The Design Museum’s ‘Designers in Residence: Disruption’ exhibition opens today, showcasing the work of four up-and-coming designers
This year’s ‘Designers in Residence‘ are disrupting established ways of thinking to address issues relating to housing shortages, courtroom design, children’s building structures and financial technology.
This is the seventh year of the Design Museum scheme, which has served as a launchpad for a number of successful designers and architects, including Giles Miller, Asif Khan and Bethan Laura Wood.
James Christian, architectural designer and educator
RCA graduate James Christian has imagined housing ‘communities’ suitable for dense urban areas that appropriate concepts from historic housing schemes in London, such as the Victorian slums and seventeenth century London Bridge.
“These places were unimaginably awful, but they created a sense of intimacy that we don’t have now,” says Christian of his unlikely sources of inspiration.
He has designed versatile self-build structures that can be incorporated into a multiple-occupancy complex such as the De Beauvoir Estate in London that slot into redundant spaces, such as carparks, rooftops and areas between buildings. The houses centre around semi-private courtyards, or “social junctions”, to encourage “social or spatial intimacy”.
A housing estate that incorporates courtyards as “social junctions” in order to increase social and spatial intimacy
His second model also creates reasons for community interaction, this time by co-locating housing and offices so people can share a working environment with their neighbours.
“Today, there’s no reason to leave your home: you can work at home, you can have all your food delivered, but what’s apparent is that if you do everything alone it’s a miserable existence,” he says. “I think the next stage we’ll see will be homes with adjacent workspaces, where you still work within a group but have that sense of convenience.”
Christian’s take on live/work environments for the London communities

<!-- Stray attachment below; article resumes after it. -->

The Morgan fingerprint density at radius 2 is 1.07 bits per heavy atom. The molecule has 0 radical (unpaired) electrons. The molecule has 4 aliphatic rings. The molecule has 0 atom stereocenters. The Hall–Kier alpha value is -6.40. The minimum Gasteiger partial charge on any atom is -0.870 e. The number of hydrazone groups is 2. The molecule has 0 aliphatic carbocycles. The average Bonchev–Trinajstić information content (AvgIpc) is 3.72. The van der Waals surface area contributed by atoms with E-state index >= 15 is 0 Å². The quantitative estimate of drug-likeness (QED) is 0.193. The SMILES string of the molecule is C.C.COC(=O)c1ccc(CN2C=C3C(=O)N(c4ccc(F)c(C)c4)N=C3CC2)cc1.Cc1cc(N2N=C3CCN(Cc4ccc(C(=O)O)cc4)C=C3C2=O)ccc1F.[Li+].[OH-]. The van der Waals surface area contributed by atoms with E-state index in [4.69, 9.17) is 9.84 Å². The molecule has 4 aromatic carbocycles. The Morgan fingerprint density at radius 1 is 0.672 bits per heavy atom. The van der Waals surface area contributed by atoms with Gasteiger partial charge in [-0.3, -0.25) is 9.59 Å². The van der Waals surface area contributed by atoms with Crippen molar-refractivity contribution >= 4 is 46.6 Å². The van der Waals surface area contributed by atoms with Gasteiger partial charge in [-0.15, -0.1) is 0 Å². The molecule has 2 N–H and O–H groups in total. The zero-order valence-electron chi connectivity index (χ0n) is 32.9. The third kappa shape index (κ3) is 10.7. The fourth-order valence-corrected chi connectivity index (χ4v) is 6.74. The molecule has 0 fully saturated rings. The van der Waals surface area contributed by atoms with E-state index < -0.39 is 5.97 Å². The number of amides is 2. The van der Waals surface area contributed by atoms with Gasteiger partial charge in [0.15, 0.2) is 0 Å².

Christian has recently set up his own design and architecture practice, Projects Office. He discusses the subject further in an interview with onoffice.
London-based designer Torsten Sherwood
Torsten Sherwood, whose university thesis was exhibited at the Milan Biennale’s Salone Satellite this year, introduced a den-building construction module for children. Unlike standard tessellating building components, he created a simple cardboard disc that can be used to create an almost infinite combination of faceted structures. Sherwood has considered alternate uses for the structures such as partitioning systems and breakout areas.
Sherwood’s simple cardboard disc can be used to create an almost infinite combination of faceted structures
“[The project] has been about coming up with a building system that is almost unrecognizable in comparison to standard solutions but works just the same, if not better,” says Sherwood.
Disrupting the law
Ilona Gaynor is a designer and film maker. She is currently studying at the Rhode Island School of Design
Designer and filmmaker Ilona Gaynor has created structures that highlight the parallels between courtrooms and live TV studios to highlight the relationship between drama, stage and reality and how these structures can manipulate the way evidence is taken.
Gaynor’s design combines elements of courtrooms with live TV studios to create a “theatre of truth and justice” that highlights how evidence can be manipulated in our legal system
“[I built] the set for a court and look at how different camera rigs could be built in a more cinematic way,” says Gaynor. “Theoretically, you could manipulate footage before it hits the eyes of the jury, which is a scary thought, but one that is factually creeping closer.”
Patrick Stevenson-Keating is the founder of Studio PSK, which has exhibited at the Tate Modern, V&A Museum, Austin Convention Centre in Texas and the Design For Death Convention in Macau
Patrick Stevenson-Keating, the founder of Studio PSK, chose to disrupt the world of finance by creating new systems that could alter our daily interactions and transactions with everything from ATMs to coins.
“ATMs are the window between you and your money, and they have a wider social influence,” says Stevenson-Keating.
“This uses crazy hand signals to communicate like the old trading floors and it displays your previous purchases to everyone walking past. It would certainly influence how I spent my money – I’d think twice before ordering a KFC.”
Stevenson-Keating’s ATM aims to show how different financial systems can change our understanding of money
The Design Museum’s ‘Designers in Residence: Disruption’ opens today and runs until 8 March 2015.